The 1993 Convention on Chemical Weapons also called for the complete eradication of these weapons. However since the field of chemistry has many benefits for mankind, the convention encourages and supports all peaceful chemical production around the world and monitors the developments found in this field.

The Organisation for the Prohibition of Chemical Weapons (OPCW), which is a Hague-based institution, monitors and verifies all chemical production on the global level. It provides numerous countries with the tools necessary to implement the provisions of the convention. Each state establishes a national authority that serves as the liaison with the organisation while also implementing the provisions set for by the convention.

Organisation for the Prohibition of Chemical Weapons

The OPCW held two meetings over the course of the last three years in which international experts gathered to explore the repercussions of harmful chemical substances. The first meeting was held in 2010 and the second meeting in 2012. Both meetings resulted in a consensus among the attendees that the use of chemical weapons endangers the lives of those who are exposed to them and places their health in danger. Any one use of chemical weapons also places the international community on a slippery slope as it threatens to undermine international law by encouraging countries to once again use chemical weapons during armed conflicts.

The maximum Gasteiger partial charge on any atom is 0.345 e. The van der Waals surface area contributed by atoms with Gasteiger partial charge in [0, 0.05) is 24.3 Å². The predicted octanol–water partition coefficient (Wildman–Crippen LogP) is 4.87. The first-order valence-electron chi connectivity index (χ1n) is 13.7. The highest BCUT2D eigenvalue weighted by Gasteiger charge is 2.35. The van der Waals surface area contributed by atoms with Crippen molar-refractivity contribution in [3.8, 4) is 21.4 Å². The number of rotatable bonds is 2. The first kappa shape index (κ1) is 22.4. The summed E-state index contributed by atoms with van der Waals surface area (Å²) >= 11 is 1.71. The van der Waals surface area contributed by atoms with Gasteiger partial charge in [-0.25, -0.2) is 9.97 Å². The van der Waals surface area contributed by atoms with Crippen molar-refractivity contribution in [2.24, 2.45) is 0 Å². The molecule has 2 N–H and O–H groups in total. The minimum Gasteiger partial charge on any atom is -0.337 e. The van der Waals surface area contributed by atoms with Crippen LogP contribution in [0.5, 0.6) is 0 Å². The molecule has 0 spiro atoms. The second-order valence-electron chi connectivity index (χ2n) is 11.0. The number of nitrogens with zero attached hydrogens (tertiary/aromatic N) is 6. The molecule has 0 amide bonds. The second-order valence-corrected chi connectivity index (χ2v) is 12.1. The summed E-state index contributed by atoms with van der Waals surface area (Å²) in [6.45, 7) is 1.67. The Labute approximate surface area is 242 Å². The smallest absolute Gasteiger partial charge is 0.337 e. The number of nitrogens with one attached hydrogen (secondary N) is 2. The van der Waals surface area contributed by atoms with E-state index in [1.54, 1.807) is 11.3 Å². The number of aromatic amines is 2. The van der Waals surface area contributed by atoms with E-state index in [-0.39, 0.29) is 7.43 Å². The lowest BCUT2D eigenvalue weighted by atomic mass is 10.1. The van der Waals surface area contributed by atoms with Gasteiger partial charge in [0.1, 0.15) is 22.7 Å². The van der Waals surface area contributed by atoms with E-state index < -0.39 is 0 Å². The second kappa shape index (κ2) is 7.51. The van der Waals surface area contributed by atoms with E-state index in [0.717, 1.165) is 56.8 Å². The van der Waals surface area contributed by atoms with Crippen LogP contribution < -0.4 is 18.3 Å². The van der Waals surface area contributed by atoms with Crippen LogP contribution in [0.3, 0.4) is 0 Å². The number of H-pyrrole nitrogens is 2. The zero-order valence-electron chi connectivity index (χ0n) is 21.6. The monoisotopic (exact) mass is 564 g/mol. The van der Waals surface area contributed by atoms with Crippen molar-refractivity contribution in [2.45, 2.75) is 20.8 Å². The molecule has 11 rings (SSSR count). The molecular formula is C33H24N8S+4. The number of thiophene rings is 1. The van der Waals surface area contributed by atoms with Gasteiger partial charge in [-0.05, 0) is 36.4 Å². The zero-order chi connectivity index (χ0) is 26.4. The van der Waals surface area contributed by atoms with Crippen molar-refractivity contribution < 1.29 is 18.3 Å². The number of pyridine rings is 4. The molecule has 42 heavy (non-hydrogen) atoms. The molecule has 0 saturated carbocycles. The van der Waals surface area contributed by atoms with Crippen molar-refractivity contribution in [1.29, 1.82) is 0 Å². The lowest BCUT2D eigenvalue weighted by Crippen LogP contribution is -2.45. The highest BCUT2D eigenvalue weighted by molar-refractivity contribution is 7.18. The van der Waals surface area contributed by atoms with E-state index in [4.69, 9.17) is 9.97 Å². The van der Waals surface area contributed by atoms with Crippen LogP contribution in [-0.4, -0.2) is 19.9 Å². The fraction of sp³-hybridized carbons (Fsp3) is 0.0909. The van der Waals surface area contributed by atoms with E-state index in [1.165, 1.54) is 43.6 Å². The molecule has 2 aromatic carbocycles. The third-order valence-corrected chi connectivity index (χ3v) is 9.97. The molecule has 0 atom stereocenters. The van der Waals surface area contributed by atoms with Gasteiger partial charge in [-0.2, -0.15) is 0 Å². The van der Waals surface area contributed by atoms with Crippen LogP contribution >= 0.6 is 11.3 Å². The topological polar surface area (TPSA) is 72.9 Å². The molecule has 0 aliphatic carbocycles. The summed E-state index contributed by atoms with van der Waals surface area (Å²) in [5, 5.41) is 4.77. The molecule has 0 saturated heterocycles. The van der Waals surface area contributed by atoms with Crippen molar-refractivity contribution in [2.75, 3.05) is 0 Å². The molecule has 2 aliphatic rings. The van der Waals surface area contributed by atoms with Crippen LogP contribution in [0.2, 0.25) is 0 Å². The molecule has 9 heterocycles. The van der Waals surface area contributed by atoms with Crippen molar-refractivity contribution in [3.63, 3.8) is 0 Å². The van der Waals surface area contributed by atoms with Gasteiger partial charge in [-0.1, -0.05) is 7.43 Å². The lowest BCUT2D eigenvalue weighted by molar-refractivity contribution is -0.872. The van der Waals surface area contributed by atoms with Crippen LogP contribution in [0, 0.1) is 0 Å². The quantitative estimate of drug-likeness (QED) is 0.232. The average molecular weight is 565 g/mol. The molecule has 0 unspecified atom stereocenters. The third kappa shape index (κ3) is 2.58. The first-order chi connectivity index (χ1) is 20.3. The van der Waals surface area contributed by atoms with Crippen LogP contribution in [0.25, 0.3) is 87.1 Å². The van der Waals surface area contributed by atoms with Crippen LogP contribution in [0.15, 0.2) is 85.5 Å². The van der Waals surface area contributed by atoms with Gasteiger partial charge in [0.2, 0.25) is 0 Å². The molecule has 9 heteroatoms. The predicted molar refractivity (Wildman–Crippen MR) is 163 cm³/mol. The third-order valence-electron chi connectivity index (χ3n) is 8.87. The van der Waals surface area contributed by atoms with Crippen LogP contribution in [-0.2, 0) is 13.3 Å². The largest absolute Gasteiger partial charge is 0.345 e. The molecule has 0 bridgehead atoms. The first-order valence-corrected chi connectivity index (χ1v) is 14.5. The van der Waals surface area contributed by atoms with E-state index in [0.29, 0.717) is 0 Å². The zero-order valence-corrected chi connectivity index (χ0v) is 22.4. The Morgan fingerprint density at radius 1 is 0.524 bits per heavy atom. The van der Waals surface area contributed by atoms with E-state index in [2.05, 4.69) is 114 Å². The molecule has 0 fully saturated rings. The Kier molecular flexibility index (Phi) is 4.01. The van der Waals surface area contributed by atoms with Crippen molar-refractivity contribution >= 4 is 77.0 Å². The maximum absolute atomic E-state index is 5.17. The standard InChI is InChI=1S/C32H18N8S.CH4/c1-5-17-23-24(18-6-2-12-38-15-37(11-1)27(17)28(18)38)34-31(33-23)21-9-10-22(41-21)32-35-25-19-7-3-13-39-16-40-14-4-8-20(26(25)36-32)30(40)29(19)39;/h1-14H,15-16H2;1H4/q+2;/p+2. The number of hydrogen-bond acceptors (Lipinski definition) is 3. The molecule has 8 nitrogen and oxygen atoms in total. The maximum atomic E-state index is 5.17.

In an attempt to confront the many risks of using chemical weapons, the OPCW launched an appeal to all countries, urging them to use tools that would help them to enforce security measures and state law, rather than resorting to the use of toxic chemicals. The OPCW launched this appeal for the second time in 2013.

In addition, there is also the Chemical Weapons Conference (CWC), which aims to limit the spread, transfer, and stockpiling of chemical weapons. This organisation, whose full name is the Conference for the Reduction, Stockpiling, and Use of Chemical Weapons, is an independent organisation located in the Hague and has managed to reach an international agreement that prevents the use and production of chemical weapons.